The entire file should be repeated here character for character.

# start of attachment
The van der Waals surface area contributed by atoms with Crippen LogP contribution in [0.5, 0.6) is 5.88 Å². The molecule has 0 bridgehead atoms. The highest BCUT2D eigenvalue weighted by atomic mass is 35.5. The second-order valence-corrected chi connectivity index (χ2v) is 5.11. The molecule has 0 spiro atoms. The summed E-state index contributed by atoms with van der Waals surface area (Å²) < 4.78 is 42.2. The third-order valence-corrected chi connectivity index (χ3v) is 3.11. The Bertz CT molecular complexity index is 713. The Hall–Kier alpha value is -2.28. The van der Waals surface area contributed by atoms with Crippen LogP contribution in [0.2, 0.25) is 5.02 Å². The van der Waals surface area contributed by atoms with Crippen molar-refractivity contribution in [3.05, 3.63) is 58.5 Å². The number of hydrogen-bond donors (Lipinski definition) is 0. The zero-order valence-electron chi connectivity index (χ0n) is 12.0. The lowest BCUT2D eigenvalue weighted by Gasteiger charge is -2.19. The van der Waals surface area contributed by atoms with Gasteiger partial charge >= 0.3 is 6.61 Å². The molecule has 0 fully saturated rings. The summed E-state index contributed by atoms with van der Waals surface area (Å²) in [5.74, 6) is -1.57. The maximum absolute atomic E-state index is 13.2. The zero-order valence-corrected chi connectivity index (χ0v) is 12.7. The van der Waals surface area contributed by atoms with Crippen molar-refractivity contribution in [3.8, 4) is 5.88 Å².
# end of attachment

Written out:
The van der Waals surface area contributed by atoms with Crippen LogP contribution in [0.5, 0.6) is 5.88 Å². The molecule has 0 bridgehead atoms. The highest BCUT2D eigenvalue weighted by atomic mass is 35.5. The second-order valence-corrected chi connectivity index (χ2v) is 5.11. The molecule has 0 spiro atoms. The summed E-state index contributed by atoms with van der Waals surface area (Å²) < 4.78 is 42.2. The third-order valence-corrected chi connectivity index (χ3v) is 3.11. The Bertz CT molecular complexity index is 713. The Hall–Kier alpha value is -2.28. The van der Waals surface area contributed by atoms with Crippen LogP contribution in [0.2, 0.25) is 5.02 Å². The van der Waals surface area contributed by atoms with Crippen molar-refractivity contribution in [3.05, 3.63) is 58.5 Å². The number of hydrogen-bond donors (Lipinski definition) is 0. The zero-order valence-electron chi connectivity index (χ0n) is 12.0. The lowest BCUT2D eigenvalue weighted by Gasteiger charge is -2.19. The van der Waals surface area contributed by atoms with Gasteiger partial charge >= 0.3 is 6.61 Å². The molecule has 0 fully saturated rings. The summed E-state index contributed by atoms with van der Waals surface area (Å²) in [5.74, 6) is -1.57. The maximum absolute atomic E-state index is 13.2. The zero-order valence-corrected chi connectivity index (χ0v) is 12.7. The van der Waals surface area contributed by atoms with Crippen molar-refractivity contribution in [3.8, 4) is 5.88 Å².